Cape May September 21-23

- by Ann Mitchell

Eight super birders joined me for a great weekend! It was a combination of Swirling winds (not necessarily to ouradvantage), swarms of Swallows, and a cacophony of Carolina Wrens. Saturday was a zero at the Dike at Higbee Beach other than Carolina Wrens. Winds were south (up to 30 mph), and they continued like that all day. After the dike experience, we walked around the grounds. We saw local birds including a Brown Thrasher, numerous Cardinals and Carolina Wrens, but not much else. We next stopped at the Cape May Bird Observatory where people could get maps and checklists of the area. They have many books, t-shirts, caps, etc. for you shopping pleasure. There was a great diversity of optics there, also. The Hawk Watch, other than Merlins, was just as devoid of migrating birds. Because of the winds, I decided Stone Harbor might have better birding opportunities. Our first stop was the Wetlands Preserve. We saw many Willets and Black-bellied Plovers. A Long-billed Dowitcher was among the Willets. A Tricolored Heron showed itself. Black-crowned and Yellow-crowned Night Herons were hanging out together. It was nice comparing their differences.

Next we went to the Stone Harbor Beaches at the end of 2nd Street. A couple of us were wearing shorts. The wind was really whipping the sand around. I had to go to the water's edge where the sand wasn't blowing, because it felt like needles going into my skin. There were MANY Sanderlings, Semi-palmated Sandpipers and Black-bellied Plovers. A couple of us saw Red Knots. Stone Harbor definitely ended up being more "bird worthy". As we were leaving the beach, we noticed a wedding was going to take place there. We felt bad for the women in short dresses. OUCH! We then ended the day having a great dinner at The Lobster House. (Different from the chain version).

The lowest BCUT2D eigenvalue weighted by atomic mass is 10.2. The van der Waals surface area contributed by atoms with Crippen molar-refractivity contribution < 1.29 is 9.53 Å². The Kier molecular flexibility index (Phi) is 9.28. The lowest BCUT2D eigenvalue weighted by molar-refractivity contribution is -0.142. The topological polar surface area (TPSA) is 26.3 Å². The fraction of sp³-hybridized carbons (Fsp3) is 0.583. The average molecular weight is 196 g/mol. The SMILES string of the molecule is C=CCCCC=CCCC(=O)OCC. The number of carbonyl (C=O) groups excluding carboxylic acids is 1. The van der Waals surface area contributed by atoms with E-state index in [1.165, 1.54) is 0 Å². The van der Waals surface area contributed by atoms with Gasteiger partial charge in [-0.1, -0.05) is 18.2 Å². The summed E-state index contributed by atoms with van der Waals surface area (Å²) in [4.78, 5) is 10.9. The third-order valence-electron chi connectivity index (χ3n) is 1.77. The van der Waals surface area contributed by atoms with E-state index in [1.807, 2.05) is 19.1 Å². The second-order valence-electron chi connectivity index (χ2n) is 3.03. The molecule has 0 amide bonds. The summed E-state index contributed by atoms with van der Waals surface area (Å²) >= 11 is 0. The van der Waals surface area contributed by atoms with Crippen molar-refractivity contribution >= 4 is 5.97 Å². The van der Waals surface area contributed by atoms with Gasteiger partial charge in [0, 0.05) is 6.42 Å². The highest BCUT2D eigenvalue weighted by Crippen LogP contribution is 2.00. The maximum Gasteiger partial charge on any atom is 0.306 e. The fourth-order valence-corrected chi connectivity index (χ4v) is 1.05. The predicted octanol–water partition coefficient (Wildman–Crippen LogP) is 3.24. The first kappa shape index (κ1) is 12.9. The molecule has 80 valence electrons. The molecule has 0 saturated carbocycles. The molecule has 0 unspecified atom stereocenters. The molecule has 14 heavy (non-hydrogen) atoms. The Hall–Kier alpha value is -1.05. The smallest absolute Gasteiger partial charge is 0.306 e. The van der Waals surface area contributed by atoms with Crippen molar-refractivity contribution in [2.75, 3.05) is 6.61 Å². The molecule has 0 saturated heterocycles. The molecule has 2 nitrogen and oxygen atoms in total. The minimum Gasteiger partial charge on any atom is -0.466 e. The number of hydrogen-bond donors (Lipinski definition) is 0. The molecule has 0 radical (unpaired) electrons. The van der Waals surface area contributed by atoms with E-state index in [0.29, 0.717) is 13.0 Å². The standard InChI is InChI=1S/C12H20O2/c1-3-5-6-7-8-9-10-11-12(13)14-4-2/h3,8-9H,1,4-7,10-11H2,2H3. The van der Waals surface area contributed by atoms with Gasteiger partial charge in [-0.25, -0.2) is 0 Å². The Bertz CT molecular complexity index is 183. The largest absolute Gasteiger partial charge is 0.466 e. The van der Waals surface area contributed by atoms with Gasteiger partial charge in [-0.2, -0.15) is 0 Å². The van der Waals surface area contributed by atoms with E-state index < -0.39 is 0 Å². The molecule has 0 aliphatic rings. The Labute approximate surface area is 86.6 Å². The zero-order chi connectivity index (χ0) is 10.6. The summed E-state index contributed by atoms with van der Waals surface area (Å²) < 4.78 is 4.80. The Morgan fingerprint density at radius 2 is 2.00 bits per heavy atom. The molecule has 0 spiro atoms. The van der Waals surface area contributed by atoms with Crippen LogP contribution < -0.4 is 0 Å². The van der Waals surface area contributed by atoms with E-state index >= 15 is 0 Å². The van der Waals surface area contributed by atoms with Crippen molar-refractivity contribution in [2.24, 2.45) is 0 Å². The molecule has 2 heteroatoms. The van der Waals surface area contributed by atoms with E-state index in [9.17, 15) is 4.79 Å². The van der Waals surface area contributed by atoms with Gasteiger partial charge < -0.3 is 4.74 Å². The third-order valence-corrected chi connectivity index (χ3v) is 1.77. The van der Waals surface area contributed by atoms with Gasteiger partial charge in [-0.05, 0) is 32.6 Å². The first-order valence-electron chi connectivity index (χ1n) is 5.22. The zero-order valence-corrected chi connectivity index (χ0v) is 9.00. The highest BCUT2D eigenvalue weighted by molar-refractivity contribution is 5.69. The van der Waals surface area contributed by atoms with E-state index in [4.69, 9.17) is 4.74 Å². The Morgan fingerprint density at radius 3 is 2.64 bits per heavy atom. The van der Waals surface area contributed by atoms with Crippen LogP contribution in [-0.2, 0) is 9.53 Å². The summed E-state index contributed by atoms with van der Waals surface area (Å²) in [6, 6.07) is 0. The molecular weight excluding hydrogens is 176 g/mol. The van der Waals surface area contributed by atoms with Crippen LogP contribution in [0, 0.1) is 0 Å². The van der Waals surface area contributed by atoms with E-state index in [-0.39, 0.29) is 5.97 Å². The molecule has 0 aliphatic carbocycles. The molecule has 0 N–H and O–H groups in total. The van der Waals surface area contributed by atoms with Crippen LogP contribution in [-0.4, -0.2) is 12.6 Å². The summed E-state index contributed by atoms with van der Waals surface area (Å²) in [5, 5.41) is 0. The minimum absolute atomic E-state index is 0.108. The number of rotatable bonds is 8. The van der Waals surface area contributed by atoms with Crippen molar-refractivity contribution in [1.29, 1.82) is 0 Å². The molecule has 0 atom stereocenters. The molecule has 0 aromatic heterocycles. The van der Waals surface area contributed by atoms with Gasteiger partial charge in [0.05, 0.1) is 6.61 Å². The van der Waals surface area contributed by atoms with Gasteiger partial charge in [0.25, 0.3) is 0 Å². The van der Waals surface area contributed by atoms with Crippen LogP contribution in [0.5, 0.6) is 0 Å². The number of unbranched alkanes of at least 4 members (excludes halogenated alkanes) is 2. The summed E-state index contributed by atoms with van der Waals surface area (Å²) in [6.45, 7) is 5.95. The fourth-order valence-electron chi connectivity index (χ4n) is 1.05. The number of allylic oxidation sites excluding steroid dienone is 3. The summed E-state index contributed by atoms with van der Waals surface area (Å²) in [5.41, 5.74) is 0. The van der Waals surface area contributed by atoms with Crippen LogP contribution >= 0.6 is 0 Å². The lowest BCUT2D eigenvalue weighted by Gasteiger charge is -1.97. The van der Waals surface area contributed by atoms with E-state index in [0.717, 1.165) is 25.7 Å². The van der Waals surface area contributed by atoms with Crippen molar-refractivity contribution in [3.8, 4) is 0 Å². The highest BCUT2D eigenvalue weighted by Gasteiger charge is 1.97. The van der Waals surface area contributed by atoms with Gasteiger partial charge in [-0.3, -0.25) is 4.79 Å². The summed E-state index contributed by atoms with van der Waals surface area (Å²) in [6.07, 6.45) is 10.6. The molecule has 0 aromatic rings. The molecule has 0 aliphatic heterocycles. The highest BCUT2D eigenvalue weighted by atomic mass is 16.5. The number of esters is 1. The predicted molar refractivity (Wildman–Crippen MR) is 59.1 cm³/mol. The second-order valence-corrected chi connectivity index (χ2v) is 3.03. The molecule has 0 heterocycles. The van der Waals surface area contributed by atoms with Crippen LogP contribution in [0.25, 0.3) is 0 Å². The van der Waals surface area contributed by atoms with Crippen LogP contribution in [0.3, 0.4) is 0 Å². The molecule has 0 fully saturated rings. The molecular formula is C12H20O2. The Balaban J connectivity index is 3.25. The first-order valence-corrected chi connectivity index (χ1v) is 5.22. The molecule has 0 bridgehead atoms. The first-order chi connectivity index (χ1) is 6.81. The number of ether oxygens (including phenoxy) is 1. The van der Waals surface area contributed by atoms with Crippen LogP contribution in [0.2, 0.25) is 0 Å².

The next morning (winds were WNW) we headed to the Nature Conservancy spot which is on the way to the Hawk Watch. We had great looks at Palm Warblers. Some of us saw a Seaside Sparrow, but it was a REALLY quick look. There were Mockingbirds galore. At the Hawk Watch we saw numerous Black Vultures, (apparently their sightings have been increasing in numbers over the years). There were many Sharp-shinned and Cooper's Hawks, and all falcons were present. Comparing the flight patterns between the Sharpies and Coopers was a learning experience for many people, as well as the Kestrels and Merlins. A couple Broad-winged Hawks, a Red-shouldered Hawk, Bald Eagles, Northern Harriers and numerous Osprey also were present. One of the local field trip leaders talked to us for awhile. He said that the best winds were NW winds for the Hawk Watch, not WNW because the birds come close to us and then turn back north. Another not great feature of the weekend was clear skies. There were no cloud markers to point out the raptors. Everyone left between 1:00 or 2:00 except for Gary Kohlenberg and me who stayed another night. Neither of us like to drive home on a Sunday.

Normally this would be the end of the Bird Club trip report, but you must read the following: Gary and I went to the Hawk Watch Monday morning around 8:00. The wind was NW. No one was at the Hawk Watch when we arrived. Beside the Hawk Watch is a pavilion, and beside that are trees, spruce and deciduous. We were looking at warblers hopping around for a couple hours. There were 15 species total. We saw two Yellow-throated Warblers in the Spruce tree which later the Hawk Watch counter reported that they were rarely seen. Anyway, I think birders should stay longer than 1 and 1/2 days. The weather is all important. The longer you stay, the more you see!